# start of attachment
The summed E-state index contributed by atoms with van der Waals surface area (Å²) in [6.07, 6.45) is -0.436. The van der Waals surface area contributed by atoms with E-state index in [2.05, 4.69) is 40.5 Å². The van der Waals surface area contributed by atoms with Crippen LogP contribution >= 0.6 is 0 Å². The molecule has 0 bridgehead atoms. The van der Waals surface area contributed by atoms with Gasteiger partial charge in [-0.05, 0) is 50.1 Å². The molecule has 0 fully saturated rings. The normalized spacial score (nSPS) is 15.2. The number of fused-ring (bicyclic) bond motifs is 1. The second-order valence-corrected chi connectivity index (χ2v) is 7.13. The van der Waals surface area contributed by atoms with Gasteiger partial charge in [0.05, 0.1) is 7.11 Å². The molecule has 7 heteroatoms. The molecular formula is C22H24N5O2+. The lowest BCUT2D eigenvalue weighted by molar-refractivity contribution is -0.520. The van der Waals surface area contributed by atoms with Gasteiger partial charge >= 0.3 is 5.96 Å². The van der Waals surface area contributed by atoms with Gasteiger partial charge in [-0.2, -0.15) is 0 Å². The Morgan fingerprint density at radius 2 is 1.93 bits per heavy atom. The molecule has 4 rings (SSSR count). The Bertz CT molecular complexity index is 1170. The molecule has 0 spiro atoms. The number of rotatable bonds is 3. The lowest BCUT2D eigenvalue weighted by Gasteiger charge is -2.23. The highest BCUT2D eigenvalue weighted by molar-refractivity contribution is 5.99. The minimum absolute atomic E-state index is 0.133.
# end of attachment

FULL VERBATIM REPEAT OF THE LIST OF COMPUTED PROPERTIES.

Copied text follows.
The summed E-state index contributed by atoms with van der Waals surface area (Å²) in [6.07, 6.45) is -0.436. The van der Waals surface area contributed by atoms with E-state index in [2.05, 4.69) is 40.5 Å². The van der Waals surface area contributed by atoms with Crippen LogP contribution >= 0.6 is 0 Å². The molecule has 0 bridgehead atoms. The van der Waals surface area contributed by atoms with Gasteiger partial charge in [-0.05, 0) is 50.1 Å². The molecule has 0 fully saturated rings. The normalized spacial score (nSPS) is 15.2. The number of fused-ring (bicyclic) bond motifs is 1. The second-order valence-corrected chi connectivity index (χ2v) is 7.13. The van der Waals surface area contributed by atoms with Gasteiger partial charge in [0.05, 0.1) is 7.11 Å². The molecule has 7 heteroatoms. The molecular formula is C22H24N5O2+. The lowest BCUT2D eigenvalue weighted by molar-refractivity contribution is -0.520. The van der Waals surface area contributed by atoms with Gasteiger partial charge >= 0.3 is 5.96 Å². The van der Waals surface area contributed by atoms with Gasteiger partial charge in [-0.2, -0.15) is 0 Å². The Morgan fingerprint density at radius 2 is 1.93 bits per heavy atom. The molecule has 4 rings (SSSR count). The Bertz CT molecular complexity index is 1170. The molecule has 0 spiro atoms. The number of rotatable bonds is 3. The lowest BCUT2D eigenvalue weighted by Gasteiger charge is -2.23. The highest BCUT2D eigenvalue weighted by molar-refractivity contribution is 5.99. The minimum absolute atomic E-state index is 0.133.